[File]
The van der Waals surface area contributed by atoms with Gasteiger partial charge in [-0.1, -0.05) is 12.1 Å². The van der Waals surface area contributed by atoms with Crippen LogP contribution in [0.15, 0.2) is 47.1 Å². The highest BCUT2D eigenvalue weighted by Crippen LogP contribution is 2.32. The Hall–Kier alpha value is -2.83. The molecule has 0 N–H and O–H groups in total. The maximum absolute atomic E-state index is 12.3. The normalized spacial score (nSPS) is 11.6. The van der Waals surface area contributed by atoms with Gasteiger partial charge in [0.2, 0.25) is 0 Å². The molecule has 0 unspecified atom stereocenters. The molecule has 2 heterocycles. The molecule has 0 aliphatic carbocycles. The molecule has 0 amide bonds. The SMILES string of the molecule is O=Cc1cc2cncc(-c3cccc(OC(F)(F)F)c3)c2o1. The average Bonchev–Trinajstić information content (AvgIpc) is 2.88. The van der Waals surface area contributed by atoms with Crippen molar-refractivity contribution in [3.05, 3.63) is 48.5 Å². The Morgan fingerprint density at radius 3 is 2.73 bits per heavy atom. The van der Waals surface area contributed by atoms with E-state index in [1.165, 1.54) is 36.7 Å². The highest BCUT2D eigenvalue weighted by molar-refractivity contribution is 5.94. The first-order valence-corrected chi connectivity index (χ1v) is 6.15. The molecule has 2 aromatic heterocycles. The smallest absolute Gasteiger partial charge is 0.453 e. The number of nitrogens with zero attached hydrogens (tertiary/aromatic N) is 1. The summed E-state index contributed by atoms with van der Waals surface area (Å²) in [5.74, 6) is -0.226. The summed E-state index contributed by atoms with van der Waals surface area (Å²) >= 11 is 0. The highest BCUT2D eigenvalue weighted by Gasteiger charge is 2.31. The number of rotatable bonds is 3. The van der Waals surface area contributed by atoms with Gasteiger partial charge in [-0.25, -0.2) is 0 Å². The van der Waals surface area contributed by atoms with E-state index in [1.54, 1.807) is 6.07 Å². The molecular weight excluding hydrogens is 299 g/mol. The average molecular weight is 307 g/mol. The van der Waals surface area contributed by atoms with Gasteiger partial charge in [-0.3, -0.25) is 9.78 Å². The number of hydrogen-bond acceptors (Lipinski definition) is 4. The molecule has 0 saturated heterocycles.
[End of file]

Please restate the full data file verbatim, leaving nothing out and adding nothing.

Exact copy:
The van der Waals surface area contributed by atoms with Gasteiger partial charge in [-0.1, -0.05) is 12.1 Å². The van der Waals surface area contributed by atoms with Crippen LogP contribution in [0.15, 0.2) is 47.1 Å². The highest BCUT2D eigenvalue weighted by Crippen LogP contribution is 2.32. The Hall–Kier alpha value is -2.83. The molecule has 0 N–H and O–H groups in total. The maximum absolute atomic E-state index is 12.3. The normalized spacial score (nSPS) is 11.6. The van der Waals surface area contributed by atoms with Gasteiger partial charge in [0.2, 0.25) is 0 Å². The molecule has 0 unspecified atom stereocenters. The molecule has 2 heterocycles. The molecule has 0 aliphatic carbocycles. The molecule has 0 amide bonds. The SMILES string of the molecule is O=Cc1cc2cncc(-c3cccc(OC(F)(F)F)c3)c2o1. The average Bonchev–Trinajstić information content (AvgIpc) is 2.88. The van der Waals surface area contributed by atoms with Crippen molar-refractivity contribution in [3.05, 3.63) is 48.5 Å². The Morgan fingerprint density at radius 3 is 2.73 bits per heavy atom. The van der Waals surface area contributed by atoms with E-state index in [1.165, 1.54) is 36.7 Å². The highest BCUT2D eigenvalue weighted by molar-refractivity contribution is 5.94. The first-order valence-corrected chi connectivity index (χ1v) is 6.15. The molecule has 2 aromatic heterocycles. The smallest absolute Gasteiger partial charge is 0.453 e. The number of nitrogens with zero attached hydrogens (tertiary/aromatic N) is 1. The summed E-state index contributed by atoms with van der Waals surface area (Å²) in [5.74, 6) is -0.226. The summed E-state index contributed by atoms with van der Waals surface area (Å²) >= 11 is 0. The highest BCUT2D eigenvalue weighted by Gasteiger charge is 2.31. The number of rotatable bonds is 3. The van der Waals surface area contributed by atoms with Gasteiger partial charge in [-0.25, -0.2) is 0 Å². The van der Waals surface area contributed by atoms with E-state index in [1.54, 1.807) is 6.07 Å². The molecular weight excluding hydrogens is 299 g/mol. The average molecular weight is 307 g/mol. The van der Waals surface area contributed by atoms with Gasteiger partial charge in [-0.3, -0.25) is 9.78 Å². The number of hydrogen-bond acceptors (Lipinski definition) is 4. The molecule has 0 saturated heterocycles.